[P4942] New Perspectives on Literacy in TAFL

Created by Corinne Stokes
Sunday, 11/19/17 1:00pm


Over the past two decades, the Teaching Arabic as a Foreign Language (TAFL) has witnessed a noticeable shift towards a communicative approach that develops the learners’ literacy in the four areas of reading, writing, listening and speaking. In this panel, presenters reports on studies that call for a further shift towards multiliteracy, which emphasizes “interdependence among speaking, listening, reading, and writing skills” as well as “interactions between linguistic form, situational context, and communicative and expressive functions” (Kern, 2003, p. 51). Two of the panelists present studies on writing and reading strategies among advanced students of Arabic. The first study analyzed the use of connectives in the writing of native speakers and advanced non-native speakers, comparing the way in which they are used to organize ideas and details in expository and argumentative writing samples. The second study examined perceived and actual use of reading strategies among intermediate and advanced L2 readers of Arabic. Both of these papers contribute quantitative data in areas that have been minimally researched in TAFL, in order to propose improved models for teaching connectives and developing reading strategies.

The subsequent two papers argue for increased attention to developing multiliteracies in TAFL curricula, focusing on the use of multimodal materials to develop social media competence and conceptual fluency. The papers both seek to bring high-frequency communicative functions into the realm of the classroom, rejecting the idea that students should be expected to develop multiliteracy skills beyond the advanced level, or outside of formal training. The first paper presents a module designed for teaching social media literacy in the advanced Arabic classroom, as well as the results of its use in the third-year Arabic classroom. The second highlights the importance of visuals and multimodal materials in developing conceptual fluency. It introduces an online resource designed to enable easy incorporation of culturally relevant visual material by tagging media items on an open-source blog to correspond with discrete chapters and vocabulary items. The four papers thus provide a glimpse of new directions in TAFL by broadening our pedagogical understanding of developing multiliteracy in Arabic students.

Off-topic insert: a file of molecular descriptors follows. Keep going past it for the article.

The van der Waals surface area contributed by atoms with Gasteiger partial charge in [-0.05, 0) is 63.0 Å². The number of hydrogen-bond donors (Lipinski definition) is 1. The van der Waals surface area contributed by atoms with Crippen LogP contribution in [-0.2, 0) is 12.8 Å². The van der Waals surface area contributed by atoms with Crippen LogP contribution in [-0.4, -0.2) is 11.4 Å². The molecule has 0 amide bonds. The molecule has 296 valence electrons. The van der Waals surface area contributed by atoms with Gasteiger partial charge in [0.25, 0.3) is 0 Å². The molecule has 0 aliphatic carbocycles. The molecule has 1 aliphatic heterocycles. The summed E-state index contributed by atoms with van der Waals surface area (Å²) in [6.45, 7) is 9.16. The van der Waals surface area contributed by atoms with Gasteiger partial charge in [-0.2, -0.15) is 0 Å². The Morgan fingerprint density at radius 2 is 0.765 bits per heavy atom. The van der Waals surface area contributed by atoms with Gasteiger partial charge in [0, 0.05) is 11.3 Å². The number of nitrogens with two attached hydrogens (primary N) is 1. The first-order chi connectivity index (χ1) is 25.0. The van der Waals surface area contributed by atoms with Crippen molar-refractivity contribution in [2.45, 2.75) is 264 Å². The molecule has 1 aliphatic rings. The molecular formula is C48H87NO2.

Mahmoud Al-Batal

(American University of Beirut)
MESA Board of Directors
Panel Participating Role(s): Chair;

Corinne Stokes

(New York University Abu Dhabi)
Panel Participating Role(s): Organizer; Presenter;

Nesrine Basheer

(The University of Sydney)
Panel Participating Role(s): Presenter;

Katherine Whiting

(The Sijal Institute for Arabic Language and Culture)
Panel Participating Role(s): Presenter;

Navdeep Sokhey

(University of Texas at Austin)
Panel Participating Role(s): Presenter;